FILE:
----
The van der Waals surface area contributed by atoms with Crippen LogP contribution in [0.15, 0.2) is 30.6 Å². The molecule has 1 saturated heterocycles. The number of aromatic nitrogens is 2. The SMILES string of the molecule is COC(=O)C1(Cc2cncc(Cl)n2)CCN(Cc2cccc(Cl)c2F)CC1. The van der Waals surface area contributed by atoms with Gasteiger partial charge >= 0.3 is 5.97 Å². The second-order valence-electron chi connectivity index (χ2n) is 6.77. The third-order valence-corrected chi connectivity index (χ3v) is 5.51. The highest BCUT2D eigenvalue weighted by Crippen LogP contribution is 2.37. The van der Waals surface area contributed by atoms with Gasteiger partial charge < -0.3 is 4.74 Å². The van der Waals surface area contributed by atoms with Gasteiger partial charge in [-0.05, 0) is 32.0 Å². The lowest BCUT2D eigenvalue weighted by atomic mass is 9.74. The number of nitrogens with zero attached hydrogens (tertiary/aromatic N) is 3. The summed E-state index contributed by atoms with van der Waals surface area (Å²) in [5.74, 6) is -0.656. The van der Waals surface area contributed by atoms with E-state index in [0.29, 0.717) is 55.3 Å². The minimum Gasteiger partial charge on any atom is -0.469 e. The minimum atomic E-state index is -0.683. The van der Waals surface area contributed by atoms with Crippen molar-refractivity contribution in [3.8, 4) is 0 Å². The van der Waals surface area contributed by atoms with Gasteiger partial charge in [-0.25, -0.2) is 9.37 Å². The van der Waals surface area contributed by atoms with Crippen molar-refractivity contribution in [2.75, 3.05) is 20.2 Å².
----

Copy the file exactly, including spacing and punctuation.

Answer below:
The van der Waals surface area contributed by atoms with Crippen LogP contribution in [0.15, 0.2) is 30.6 Å². The molecule has 1 saturated heterocycles. The number of aromatic nitrogens is 2. The SMILES string of the molecule is COC(=O)C1(Cc2cncc(Cl)n2)CCN(Cc2cccc(Cl)c2F)CC1. The van der Waals surface area contributed by atoms with Gasteiger partial charge >= 0.3 is 5.97 Å². The second-order valence-electron chi connectivity index (χ2n) is 6.77. The third-order valence-corrected chi connectivity index (χ3v) is 5.51. The highest BCUT2D eigenvalue weighted by Crippen LogP contribution is 2.37. The van der Waals surface area contributed by atoms with Gasteiger partial charge < -0.3 is 4.74 Å². The van der Waals surface area contributed by atoms with Gasteiger partial charge in [-0.05, 0) is 32.0 Å². The lowest BCUT2D eigenvalue weighted by atomic mass is 9.74. The number of nitrogens with zero attached hydrogens (tertiary/aromatic N) is 3. The summed E-state index contributed by atoms with van der Waals surface area (Å²) in [5.74, 6) is -0.656. The van der Waals surface area contributed by atoms with E-state index in [0.29, 0.717) is 55.3 Å². The minimum Gasteiger partial charge on any atom is -0.469 e. The minimum atomic E-state index is -0.683. The van der Waals surface area contributed by atoms with Crippen molar-refractivity contribution in [3.8, 4) is 0 Å². The van der Waals surface area contributed by atoms with Gasteiger partial charge in [-0.25, -0.2) is 9.37 Å². The van der Waals surface area contributed by atoms with Crippen molar-refractivity contribution in [2.75, 3.05) is 20.2 Å².